If the victims of British State violence were to stand silently on Remembrance Sunday near the war memorial in Castlederg and elsewhere who would be insulted?


Why is it that the issues affecting the victims of British State violence always seems to take second place?


And what if these same relatives were to be interviewed by the media and said that those taking part in Remembrance Sunday were members of State forces, perpetrators, and not real victims?


And what if we were to apply their logic of victimhood citing that because there was collusion and wrongdoing on the part of these forces then they cannot be considered victims at all?


And what if the media said but your relative was in the RUC or the UDR/RIR?


And what if nationalists and republicans said we needed to create neutral civic spaces because we find British war memorials places of glorification offensive and that there would be absolutely no political cooperation or way forward until this was addressed?


Of course this approach would be wrong and yet this is precisely the experience for the victims of State violence and collusion.


And whilst Sinn Féin’s John O’Dowd said publicly that his party should reflect on Castlederg they also need to reflect on the impact this statement has had on families of republican dead too.


The reality is that without direction and leadership unionism is instead competing for votes from within its own constituency and playing lowest common dominator politics and thus we all suffer. We are again witnessing the politics of anti-agreement nihilism that stokes and pokes at the hurt and anguish of all those bereaved and injured.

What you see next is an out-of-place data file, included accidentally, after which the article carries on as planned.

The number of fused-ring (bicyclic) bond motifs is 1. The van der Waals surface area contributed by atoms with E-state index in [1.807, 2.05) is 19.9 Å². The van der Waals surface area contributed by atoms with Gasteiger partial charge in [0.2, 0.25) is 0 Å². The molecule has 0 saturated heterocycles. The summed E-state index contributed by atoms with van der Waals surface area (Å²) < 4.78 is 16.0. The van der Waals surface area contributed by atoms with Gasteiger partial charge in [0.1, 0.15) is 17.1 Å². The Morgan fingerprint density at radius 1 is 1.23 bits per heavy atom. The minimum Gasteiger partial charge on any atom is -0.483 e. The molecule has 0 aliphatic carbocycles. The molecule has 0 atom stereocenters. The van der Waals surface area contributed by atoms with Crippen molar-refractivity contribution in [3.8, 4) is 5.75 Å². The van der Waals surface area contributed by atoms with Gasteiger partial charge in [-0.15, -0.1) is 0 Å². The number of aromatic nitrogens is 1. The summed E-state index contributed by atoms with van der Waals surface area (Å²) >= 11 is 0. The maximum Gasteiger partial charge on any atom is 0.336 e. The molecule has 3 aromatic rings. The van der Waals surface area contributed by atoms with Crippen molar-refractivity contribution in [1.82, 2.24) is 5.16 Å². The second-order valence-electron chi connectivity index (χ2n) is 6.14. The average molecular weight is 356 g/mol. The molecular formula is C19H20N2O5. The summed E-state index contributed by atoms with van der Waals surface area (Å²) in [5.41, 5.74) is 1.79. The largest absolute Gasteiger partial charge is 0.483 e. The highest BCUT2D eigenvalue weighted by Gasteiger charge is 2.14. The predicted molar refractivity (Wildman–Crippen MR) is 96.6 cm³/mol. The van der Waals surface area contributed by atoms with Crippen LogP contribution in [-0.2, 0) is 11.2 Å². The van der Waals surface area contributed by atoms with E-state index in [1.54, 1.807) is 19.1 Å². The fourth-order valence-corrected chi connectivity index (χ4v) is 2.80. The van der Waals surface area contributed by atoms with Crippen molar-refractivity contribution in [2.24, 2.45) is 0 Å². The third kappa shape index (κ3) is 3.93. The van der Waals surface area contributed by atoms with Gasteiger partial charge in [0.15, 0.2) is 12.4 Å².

The SPAD Bill, Long Kesh, and contested victimhood is all the resulting fallout from the political failure to address the past – make no doubt about that. The majority of victims of the conflict want the truth and civil society supports a process too.


That political failure has also enabled the type of posturing and petty politicking that has impacted negatively on all victims. Now Jim Allister has sought to pull the Victims Commissioner into a political argument because she is adhering to the legal definition of a victim that was rightly agreed in the first executive.


If Jim Allister is real about the issue of victims then he’ll have no problem in supporting a process that addresses the past. I don’t hear anyone from any of the incidents that he regularly mentions in which people lost their lives saying we don’t want the truth. It’s the very opposite.


A process to address the past must be put in place once and for all.


The Tánaiste last week told Dr. Haass in New York that there should be no hierarchy of victims and he was right.


No one has a monopoly on suffering and when the hurt and grief of one set of victims is promoted to the detriment of another then we diminish all suffering. It is continuing conflict by different means. It is wrong. It is not the stuff of real leadership. It needs challenged.


All victims have a right to truth, accountability, and proper effective support services. OFMDFM has undoubtedly failed them in that regard. All victims should be treated with respect and above all equality.


Marches and flags are merely a symptom of failed politics to address the past, of which all parties and both governments, particularly the British, have a reluctance to take forward.


It might well be that the flags of convenience from which much of the sniping and blaming about the past is conducted, and in which Dr. Haass has been appointed, could actually end up creating the momentum for a process.


Now that would be something worthwhile.